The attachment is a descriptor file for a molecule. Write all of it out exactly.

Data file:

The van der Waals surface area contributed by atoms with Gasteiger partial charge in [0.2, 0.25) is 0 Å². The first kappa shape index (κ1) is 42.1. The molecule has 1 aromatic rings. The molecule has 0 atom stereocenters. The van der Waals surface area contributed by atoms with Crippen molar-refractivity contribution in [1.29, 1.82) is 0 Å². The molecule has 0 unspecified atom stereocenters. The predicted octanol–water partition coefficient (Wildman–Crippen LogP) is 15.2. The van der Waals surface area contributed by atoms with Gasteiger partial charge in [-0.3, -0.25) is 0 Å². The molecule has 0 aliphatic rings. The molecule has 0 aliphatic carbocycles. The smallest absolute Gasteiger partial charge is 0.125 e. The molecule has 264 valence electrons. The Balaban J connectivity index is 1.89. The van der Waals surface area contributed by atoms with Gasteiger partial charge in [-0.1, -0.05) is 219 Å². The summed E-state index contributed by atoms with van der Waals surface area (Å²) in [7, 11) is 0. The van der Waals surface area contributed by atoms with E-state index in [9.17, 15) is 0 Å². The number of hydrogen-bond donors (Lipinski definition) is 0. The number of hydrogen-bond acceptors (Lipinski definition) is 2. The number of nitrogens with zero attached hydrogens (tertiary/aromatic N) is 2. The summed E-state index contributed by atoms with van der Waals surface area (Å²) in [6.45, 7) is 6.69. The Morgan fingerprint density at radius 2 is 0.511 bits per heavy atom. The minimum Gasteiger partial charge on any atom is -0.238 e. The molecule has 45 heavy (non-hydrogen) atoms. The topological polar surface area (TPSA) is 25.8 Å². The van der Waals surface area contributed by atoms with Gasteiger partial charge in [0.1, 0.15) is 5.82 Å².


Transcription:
The van der Waals surface area contributed by atoms with Gasteiger partial charge in [0.2, 0.25) is 0 Å². The first kappa shape index (κ1) is 42.1. The molecule has 1 aromatic rings. The molecule has 0 atom stereocenters. The van der Waals surface area contributed by atoms with Crippen molar-refractivity contribution in [1.29, 1.82) is 0 Å². The molecule has 0 unspecified atom stereocenters. The predicted octanol–water partition coefficient (Wildman–Crippen LogP) is 15.2. The van der Waals surface area contributed by atoms with Gasteiger partial charge in [-0.3, -0.25) is 0 Å². The molecule has 0 aliphatic rings. The molecule has 0 aliphatic carbocycles. The smallest absolute Gasteiger partial charge is 0.125 e. The molecule has 264 valence electrons. The Balaban J connectivity index is 1.89. The van der Waals surface area contributed by atoms with Gasteiger partial charge in [-0.1, -0.05) is 219 Å². The summed E-state index contributed by atoms with van der Waals surface area (Å²) in [7, 11) is 0. The van der Waals surface area contributed by atoms with E-state index in [9.17, 15) is 0 Å². The number of hydrogen-bond donors (Lipinski definition) is 0. The number of hydrogen-bond acceptors (Lipinski definition) is 2. The number of nitrogens with zero attached hydrogens (tertiary/aromatic N) is 2. The summed E-state index contributed by atoms with van der Waals surface area (Å²) in [6.45, 7) is 6.69. The Morgan fingerprint density at radius 2 is 0.511 bits per heavy atom. The minimum Gasteiger partial charge on any atom is -0.238 e. The molecule has 45 heavy (non-hydrogen) atoms. The topological polar surface area (TPSA) is 25.8 Å². The van der Waals surface area contributed by atoms with Gasteiger partial charge in [0.1, 0.15) is 5.82 Å².